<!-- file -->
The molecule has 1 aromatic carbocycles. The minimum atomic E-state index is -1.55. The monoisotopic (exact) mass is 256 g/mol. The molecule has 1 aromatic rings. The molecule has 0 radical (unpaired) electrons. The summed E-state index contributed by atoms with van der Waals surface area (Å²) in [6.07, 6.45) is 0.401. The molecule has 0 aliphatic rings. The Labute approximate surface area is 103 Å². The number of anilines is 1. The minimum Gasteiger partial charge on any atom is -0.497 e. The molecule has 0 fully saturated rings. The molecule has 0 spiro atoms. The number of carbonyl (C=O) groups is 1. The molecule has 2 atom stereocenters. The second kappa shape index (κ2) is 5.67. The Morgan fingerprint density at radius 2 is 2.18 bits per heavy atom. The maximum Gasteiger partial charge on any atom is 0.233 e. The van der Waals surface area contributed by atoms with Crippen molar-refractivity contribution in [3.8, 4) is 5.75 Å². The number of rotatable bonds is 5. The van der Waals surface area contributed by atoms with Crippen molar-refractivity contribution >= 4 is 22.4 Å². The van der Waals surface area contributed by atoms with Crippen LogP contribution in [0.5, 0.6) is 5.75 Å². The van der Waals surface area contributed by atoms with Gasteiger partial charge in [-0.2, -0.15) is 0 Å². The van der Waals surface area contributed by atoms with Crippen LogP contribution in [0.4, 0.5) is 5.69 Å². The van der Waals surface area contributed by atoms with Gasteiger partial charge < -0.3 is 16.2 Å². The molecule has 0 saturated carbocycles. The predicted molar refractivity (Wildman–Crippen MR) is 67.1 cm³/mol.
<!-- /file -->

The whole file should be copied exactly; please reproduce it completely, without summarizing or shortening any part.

The molecule has 1 aromatic carbocycles. The minimum atomic E-state index is -1.55. The monoisotopic (exact) mass is 256 g/mol. The molecule has 1 aromatic rings. The molecule has 0 radical (unpaired) electrons. The summed E-state index contributed by atoms with van der Waals surface area (Å²) in [6.07, 6.45) is 0.401. The molecule has 0 aliphatic rings. The Labute approximate surface area is 103 Å². The number of anilines is 1. The minimum Gasteiger partial charge on any atom is -0.497 e. The molecule has 0 fully saturated rings. The molecule has 0 spiro atoms. The number of carbonyl (C=O) groups is 1. The molecule has 2 atom stereocenters. The second kappa shape index (κ2) is 5.67. The Morgan fingerprint density at radius 2 is 2.18 bits per heavy atom. The maximum Gasteiger partial charge on any atom is 0.233 e. The van der Waals surface area contributed by atoms with Crippen molar-refractivity contribution in [3.8, 4) is 5.75 Å². The number of rotatable bonds is 5. The van der Waals surface area contributed by atoms with Crippen molar-refractivity contribution >= 4 is 22.4 Å². The van der Waals surface area contributed by atoms with Crippen LogP contribution in [0.5, 0.6) is 5.75 Å². The van der Waals surface area contributed by atoms with Gasteiger partial charge in [-0.2, -0.15) is 0 Å². The van der Waals surface area contributed by atoms with Crippen LogP contribution in [0.4, 0.5) is 5.69 Å². The van der Waals surface area contributed by atoms with Gasteiger partial charge < -0.3 is 16.2 Å². The molecule has 0 saturated carbocycles. The predicted molar refractivity (Wildman–Crippen MR) is 67.1 cm³/mol.